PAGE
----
U.S. adopts new fuel-economy window stickers (video)

  • 31-May-2011 09:03 EDT

Reflected in the window of this car is U.S. Department of Transportation Secretary Ray LaHood at a May 24 press conference revealing the new label. The one shown is for a conventional diesel vehicle. (Julie Fischer McCarter for DOT)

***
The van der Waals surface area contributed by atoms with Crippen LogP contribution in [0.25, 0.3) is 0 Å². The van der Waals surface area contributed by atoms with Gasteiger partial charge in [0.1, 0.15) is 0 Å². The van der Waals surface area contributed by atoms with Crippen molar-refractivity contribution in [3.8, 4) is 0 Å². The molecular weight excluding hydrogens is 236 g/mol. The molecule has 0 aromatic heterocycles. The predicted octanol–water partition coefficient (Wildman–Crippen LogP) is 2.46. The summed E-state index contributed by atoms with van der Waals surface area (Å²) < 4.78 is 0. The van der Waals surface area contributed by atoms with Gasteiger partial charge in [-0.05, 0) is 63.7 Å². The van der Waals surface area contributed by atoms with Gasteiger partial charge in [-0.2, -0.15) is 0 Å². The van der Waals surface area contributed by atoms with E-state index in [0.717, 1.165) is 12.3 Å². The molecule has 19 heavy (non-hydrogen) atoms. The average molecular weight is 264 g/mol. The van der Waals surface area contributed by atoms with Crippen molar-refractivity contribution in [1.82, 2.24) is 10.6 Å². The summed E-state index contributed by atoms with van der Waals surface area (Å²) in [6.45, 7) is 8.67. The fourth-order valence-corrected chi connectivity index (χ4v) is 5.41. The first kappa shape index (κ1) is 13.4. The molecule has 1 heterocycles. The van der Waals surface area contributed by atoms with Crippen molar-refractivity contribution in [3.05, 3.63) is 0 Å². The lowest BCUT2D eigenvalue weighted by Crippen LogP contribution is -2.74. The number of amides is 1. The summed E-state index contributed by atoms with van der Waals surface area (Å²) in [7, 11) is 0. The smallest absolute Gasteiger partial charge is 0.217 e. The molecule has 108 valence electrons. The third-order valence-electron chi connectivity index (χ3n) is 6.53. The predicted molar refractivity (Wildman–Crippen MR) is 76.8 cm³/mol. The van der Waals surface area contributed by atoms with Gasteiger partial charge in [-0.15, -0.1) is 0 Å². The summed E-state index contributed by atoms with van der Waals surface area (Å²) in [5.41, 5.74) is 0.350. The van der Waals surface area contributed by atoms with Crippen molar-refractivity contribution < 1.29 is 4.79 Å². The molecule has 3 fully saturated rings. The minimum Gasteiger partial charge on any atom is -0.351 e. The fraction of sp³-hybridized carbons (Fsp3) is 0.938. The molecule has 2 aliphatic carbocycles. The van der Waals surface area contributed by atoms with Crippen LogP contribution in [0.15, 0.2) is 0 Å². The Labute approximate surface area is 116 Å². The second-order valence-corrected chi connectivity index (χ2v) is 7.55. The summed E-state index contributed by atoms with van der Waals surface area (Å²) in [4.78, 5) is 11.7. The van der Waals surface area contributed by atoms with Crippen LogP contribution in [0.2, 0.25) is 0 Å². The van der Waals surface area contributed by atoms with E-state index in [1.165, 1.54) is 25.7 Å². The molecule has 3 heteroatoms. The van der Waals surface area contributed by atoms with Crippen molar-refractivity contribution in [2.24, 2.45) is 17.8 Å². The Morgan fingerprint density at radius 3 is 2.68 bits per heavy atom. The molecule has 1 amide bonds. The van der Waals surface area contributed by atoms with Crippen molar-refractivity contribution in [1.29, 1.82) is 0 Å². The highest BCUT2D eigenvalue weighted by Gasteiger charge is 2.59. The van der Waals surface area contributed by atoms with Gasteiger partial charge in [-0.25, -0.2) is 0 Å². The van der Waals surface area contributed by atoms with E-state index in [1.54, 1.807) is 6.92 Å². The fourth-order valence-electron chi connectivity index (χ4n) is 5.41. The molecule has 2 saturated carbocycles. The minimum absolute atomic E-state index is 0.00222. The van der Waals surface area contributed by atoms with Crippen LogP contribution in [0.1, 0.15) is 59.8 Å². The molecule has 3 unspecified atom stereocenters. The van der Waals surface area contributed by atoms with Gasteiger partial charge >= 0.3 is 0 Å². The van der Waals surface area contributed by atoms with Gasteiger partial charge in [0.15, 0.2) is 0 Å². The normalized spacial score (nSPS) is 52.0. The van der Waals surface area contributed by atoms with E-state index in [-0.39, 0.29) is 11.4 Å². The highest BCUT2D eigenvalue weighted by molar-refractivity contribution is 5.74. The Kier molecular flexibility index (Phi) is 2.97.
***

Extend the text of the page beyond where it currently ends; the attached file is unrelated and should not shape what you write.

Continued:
NHTSA (U.S. National Highway Traffic Safety Administration) and the U.S. EPA have re-engineered the fuel-economy label that is part of the window sticker on new cars. Starting with model year 2013, the labels will provide additional information such as: estimated annual fuel costs (based on 15,000 mi and $3.70/gal or $0.12/kW·h); estimated fuel cost savings (or, for gas guzzlers, the extra cost) over time compared to "the average new vehicle" (22 mpg); relative amount (on a 1 to 10 scale) of emissions of smog (no specific figures given) and of greenhouse gases (given in g CO2/mi); and fuel consumption (gal/100 mi or kW·h/100 mi). The new label "system" is being overhauled for the first time since it was introduced more than 30 years ago and features separate labels for seven different categories of vehicles including electric vehicles and plug-in hybrid-electric vehicles. When choosing the label design, NHTSA and EPA opted against a controversial one in which large letter grades would have been included for fuel economy and greenhouse-gas emissions. Automakers are encouraged to use the new label on MY2012 vehicles as well as MY2013 and beyond. (Click here to see a video about how consumers can use their smartphones to store information from labels.)

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